This system is suitable for items in libraries since the tags can be deactivated when items are borrowed and re-activated upon return. It is also suitable for merchandise in retail shops, due to the small size and very low cost of the tags.
Radio Frequency (RF and RFID) Tags
Anti-shoplifting alarms use a technology called RF (radio-frequency). It involves a transmitter and receiver at the doorway. In bookstores and libraries very discreet “soft tags,” can be found stuck to one of the inside pages. In record stores, the plastic shrink-wrap may have an RF tag stuck onto it, or CDs may be locked into large plastic cases with RF tags built into them. In clothes shops, there is typically a “hard tag” bolted onto each item with a sharp metal spike. Some of these tags are cleverly concealed so you can’t spot them while others are deliberately very obvious and easy to see to deter potential shoplifters. The gates on the doorway are another very visible deterrent to shoplifters.
If you walk through the doorway without paying for something, the radio waves from the transmitter in on one of the door gates are picked up by the coiled metal antenna in the label. This generates a tiny electrical current that makes the label transmit a new radio signal of its own at a very specific frequency. The receiver picks up the radio signal that the tag transmits and sounds the alarm. When an item is checked-out correctly the process destroys or deactivates the electronic components in the RF label, so they no longer pick up or transmit a signal when you walk through the gates and the alarm does not sound.
Tag systems can provide a deterrent against casual theft. The occasional shoplifter, not being familiar with these systems and their mode of operation, will either get caught by them, or preferably, will be dissuaded from attempting any theft in the first place.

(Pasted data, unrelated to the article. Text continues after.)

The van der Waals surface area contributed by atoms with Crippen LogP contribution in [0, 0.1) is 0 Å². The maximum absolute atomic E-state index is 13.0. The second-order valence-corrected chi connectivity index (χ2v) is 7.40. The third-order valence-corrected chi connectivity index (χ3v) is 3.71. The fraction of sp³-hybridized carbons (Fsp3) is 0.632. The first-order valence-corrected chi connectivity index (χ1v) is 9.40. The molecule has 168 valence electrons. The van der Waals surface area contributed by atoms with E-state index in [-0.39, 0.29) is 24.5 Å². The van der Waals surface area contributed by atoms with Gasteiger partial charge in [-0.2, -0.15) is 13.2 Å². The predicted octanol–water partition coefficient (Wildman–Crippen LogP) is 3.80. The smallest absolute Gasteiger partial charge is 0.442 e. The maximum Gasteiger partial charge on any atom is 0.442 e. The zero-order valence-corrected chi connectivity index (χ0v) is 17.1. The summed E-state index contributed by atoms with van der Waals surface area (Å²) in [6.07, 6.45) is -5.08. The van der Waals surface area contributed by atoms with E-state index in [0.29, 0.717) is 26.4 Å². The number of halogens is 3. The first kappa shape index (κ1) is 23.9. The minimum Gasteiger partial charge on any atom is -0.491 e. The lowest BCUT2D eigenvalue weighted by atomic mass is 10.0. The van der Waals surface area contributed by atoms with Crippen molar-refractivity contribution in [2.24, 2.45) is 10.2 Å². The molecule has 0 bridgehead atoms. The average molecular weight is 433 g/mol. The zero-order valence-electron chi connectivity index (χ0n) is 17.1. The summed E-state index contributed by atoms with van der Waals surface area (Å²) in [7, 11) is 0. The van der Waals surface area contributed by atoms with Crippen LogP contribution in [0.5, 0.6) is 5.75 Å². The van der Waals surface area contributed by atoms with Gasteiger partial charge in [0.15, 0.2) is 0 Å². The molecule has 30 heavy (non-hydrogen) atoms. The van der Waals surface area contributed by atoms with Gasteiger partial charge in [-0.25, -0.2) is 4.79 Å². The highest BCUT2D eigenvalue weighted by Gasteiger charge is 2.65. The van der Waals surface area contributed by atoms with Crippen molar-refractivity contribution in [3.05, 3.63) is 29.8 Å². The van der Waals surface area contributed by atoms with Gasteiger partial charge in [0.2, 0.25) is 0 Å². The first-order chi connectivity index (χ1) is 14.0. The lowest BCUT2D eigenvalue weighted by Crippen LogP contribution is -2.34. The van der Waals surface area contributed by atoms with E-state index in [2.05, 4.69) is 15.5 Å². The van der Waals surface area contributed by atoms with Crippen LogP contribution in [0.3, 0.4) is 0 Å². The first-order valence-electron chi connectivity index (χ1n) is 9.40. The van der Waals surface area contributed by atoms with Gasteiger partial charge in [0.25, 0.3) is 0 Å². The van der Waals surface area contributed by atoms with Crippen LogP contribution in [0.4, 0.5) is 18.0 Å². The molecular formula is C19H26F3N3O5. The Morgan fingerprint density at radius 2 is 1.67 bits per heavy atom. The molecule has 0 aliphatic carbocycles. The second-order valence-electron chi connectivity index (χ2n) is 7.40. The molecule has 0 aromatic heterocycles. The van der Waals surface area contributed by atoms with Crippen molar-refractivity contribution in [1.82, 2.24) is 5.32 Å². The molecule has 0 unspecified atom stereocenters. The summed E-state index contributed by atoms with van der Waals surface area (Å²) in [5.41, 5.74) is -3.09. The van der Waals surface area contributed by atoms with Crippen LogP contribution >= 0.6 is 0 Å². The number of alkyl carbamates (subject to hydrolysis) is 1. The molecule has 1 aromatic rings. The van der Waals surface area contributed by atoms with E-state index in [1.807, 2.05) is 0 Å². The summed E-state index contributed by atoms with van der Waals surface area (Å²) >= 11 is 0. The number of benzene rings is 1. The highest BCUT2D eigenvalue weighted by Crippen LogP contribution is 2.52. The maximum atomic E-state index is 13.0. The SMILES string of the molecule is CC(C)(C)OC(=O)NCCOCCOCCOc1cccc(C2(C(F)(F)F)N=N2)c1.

Informed shoplifters are conscious of how tags can be removed or deactivated. A common method of defeating RF tags is the use of so-called (and illegal) booster bags. These are typically large paper bags that have been lined with multiple layers of aluminium foil to effectively shield the RF label from detection.
However, they may miss some tags or be unable to remove or deactivate all of them, especially if concealed or integrated tags are used. As a service to retailers, many manufacturers integrate security tags in the packaging of their products, or even inside the product itself.
Hard tags, typically used for clothing or ink tags, known as benefit denial tags, may reduce the rate of tag manipulation. Also, deactivating or detaching tags may be spotted by the shop staff.
Intruder Alarm Systems
Another way to protect retail stock is a security alarm system. The majority of security alarm systems have specifically placed sensors that can be triggered when somebody is close enough to them either by sensing their movement or body heat. Once the alarm goes off the local police can be alerted of a potential break-in. They will contact the owner to see if they are the cause of the alarm and if not, they will send their personnel to check things out. Protection is available 24 hours a day to help keep stock safe.
Learn More with APE Fire and Security
Before starting a retail business, it is important to consider how best to protect stock from potential shoplifters and dishonest employees. It is likely that in order to deter the most determined criminals the security system will need to be multi-faceted with a CCTV system, article tagging and security alarms.
The specifics of the types of system employed will depend on the nature of the stock, the design of the shop and the available budget. However, corner cutting could be an expensive mistake in the long run.
To learn more, get in touch with us here at APE Fire and Security today.